Urban data, inequality and justice in the global South
A critical evaluation of new data streams in cities of the global South through the lens of “data justice”.
Cities in the global South – including those with a smart city agenda – are seeing increasing presence of digital data of all kinds: from mobile phones, remote sensing, ground-level sensors, community mapping, etc. This datafication of the city means growing velocity, volume and variety of data used in urban decision-making; and expanding presence for the city’s “data twin”: a virtual simulacrum through which the city is increasingly planned and even experienced.
This SCI project commissioned a set of urban data case studies that take a critical perspective and help build the evidence base on “data justice” – who wins and who loses, the relationship to power and inequality from this datafication – particularly for those living in slums and informal settlements who are already marginalised in the physical city. Will they become further excluded: absent or mis-represented from the city’s data twin? Or can they be positively incorporated into datafication? Such questions are particularly sharp for those living in cities of the global South where gaps between elites and marginalised groups are most pronounced, and potentially undermine future urban sustainability for both groups.
The case studies are available online as follows:
- Making Informal Settlements ‘Visible’ Through Datafication: A Case Study of Quarry Road West Informal Settlement, Durban, South Africa (Catherine Sutherland, Bahle Mazeka, Sibongile Buthelezi, Duduzile Khumalo and Patrick Martel)
- Community-Based Data Justice: A Model for Data Collection in Informal Urban Settlements (Denisse Albornoz, Katherine Reilly & Marieliv Flores)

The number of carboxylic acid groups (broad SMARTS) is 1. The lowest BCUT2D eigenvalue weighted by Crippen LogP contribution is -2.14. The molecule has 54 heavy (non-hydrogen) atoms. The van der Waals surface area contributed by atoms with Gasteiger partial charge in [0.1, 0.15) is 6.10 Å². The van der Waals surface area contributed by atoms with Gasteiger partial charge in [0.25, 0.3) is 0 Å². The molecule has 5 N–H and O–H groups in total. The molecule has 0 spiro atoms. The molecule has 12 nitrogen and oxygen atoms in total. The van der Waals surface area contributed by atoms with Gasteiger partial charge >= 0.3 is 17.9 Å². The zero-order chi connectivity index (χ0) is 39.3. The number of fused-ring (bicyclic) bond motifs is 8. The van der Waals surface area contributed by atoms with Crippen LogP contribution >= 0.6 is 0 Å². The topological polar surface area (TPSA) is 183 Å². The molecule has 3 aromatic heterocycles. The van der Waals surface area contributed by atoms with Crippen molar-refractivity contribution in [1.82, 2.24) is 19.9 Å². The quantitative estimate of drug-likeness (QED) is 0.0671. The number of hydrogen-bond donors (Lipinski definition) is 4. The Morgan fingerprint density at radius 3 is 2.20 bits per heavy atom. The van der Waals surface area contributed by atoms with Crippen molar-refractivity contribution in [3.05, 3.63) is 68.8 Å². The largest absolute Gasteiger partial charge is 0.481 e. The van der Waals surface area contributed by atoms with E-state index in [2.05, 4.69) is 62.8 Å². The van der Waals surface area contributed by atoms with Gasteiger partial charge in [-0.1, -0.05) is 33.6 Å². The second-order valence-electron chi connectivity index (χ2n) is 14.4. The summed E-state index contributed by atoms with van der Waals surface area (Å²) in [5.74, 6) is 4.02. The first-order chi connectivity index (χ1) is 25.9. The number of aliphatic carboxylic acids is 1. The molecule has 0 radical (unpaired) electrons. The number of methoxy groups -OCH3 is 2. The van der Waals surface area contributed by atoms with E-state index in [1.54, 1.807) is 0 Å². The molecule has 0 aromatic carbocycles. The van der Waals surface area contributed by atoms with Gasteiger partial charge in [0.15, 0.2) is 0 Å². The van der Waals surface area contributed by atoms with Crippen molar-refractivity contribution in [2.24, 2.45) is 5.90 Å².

- Capturing Gender and Class Inequities: The CCTVisation of Delhi (Aayush Rathi & Ambika Tandon)
- Data Gathering and Justice in the Urban Informal Sector: Views from the Frontline (Terry Gibson)
- Aadhaar-Led Identification and Datafication Among Informal Workers in South India: A Data-Justice Perspective (Shyam Krishna)
- Data Justice through the Prism of Information Politics and Resource Injustice: A Case Study from Hyderabad’s Urban Frontier (Loraine Kennedy, Ashima Sood, Debdatta Chakraborty & Ram Mohan Chitta)
- Urban Slums in a Datafying Milieu: Challenges for Data-Driven Research Practice (Bijal Brahmbhatt, Siraz Hirani, Neha Lal & Bhumika Chauhan)
- Spatial|Data Justice: Mapping and Digitised Strolling against Moral Police in Iran (Azadeh Akbari)
- Visual Data Justice? Datafication of Urban Informality in South Africa Using 360o Imaging Technologies (Jonathan Cinnamon)
Our four research themes explore how we can achieve less resource-intensive ways of life.
We are developing research collaborations on emerging new themes.